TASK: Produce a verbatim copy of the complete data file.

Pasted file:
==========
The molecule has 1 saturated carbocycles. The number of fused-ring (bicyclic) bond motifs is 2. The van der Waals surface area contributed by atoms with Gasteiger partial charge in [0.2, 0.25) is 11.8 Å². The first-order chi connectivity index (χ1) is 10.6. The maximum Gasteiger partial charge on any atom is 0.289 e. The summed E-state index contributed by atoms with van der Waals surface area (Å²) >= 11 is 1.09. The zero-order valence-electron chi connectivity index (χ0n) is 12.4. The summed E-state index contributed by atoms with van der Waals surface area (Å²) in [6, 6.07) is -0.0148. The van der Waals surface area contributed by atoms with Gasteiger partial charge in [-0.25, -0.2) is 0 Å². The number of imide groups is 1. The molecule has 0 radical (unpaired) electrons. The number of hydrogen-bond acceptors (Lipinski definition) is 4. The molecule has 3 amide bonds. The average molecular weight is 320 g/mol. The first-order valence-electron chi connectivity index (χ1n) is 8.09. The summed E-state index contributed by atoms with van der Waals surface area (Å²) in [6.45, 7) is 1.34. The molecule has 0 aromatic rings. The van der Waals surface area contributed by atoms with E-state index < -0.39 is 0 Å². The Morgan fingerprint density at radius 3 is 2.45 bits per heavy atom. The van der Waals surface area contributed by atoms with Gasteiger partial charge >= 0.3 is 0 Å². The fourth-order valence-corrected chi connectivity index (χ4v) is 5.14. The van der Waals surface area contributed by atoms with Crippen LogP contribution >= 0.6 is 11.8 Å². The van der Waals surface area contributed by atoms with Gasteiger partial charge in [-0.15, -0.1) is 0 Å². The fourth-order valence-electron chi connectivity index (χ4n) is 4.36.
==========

The molecule has 1 saturated carbocycles. The number of fused-ring (bicyclic) bond motifs is 2. The van der Waals surface area contributed by atoms with Gasteiger partial charge in [0.2, 0.25) is 11.8 Å². The first-order chi connectivity index (χ1) is 10.6. The maximum Gasteiger partial charge on any atom is 0.289 e. The summed E-state index contributed by atoms with van der Waals surface area (Å²) >= 11 is 1.09. The zero-order valence-electron chi connectivity index (χ0n) is 12.4. The summed E-state index contributed by atoms with van der Waals surface area (Å²) in [6, 6.07) is -0.0148. The van der Waals surface area contributed by atoms with Gasteiger partial charge in [-0.25, -0.2) is 0 Å². The number of imide groups is 1. The molecule has 0 radical (unpaired) electrons. The number of hydrogen-bond acceptors (Lipinski definition) is 4. The molecule has 3 amide bonds. The average molecular weight is 320 g/mol. The first-order valence-electron chi connectivity index (χ1n) is 8.09. The summed E-state index contributed by atoms with van der Waals surface area (Å²) in [6.45, 7) is 1.34. The molecule has 0 aromatic rings. The van der Waals surface area contributed by atoms with E-state index < -0.39 is 0 Å². The Morgan fingerprint density at radius 3 is 2.45 bits per heavy atom. The van der Waals surface area contributed by atoms with Gasteiger partial charge >= 0.3 is 0 Å². The fourth-order valence-corrected chi connectivity index (χ4v) is 5.14. The van der Waals surface area contributed by atoms with Crippen LogP contribution >= 0.6 is 11.8 Å². The van der Waals surface area contributed by atoms with Gasteiger partial charge in [-0.15, -0.1) is 0 Å². The fourth-order valence-electron chi connectivity index (χ4n) is 4.36.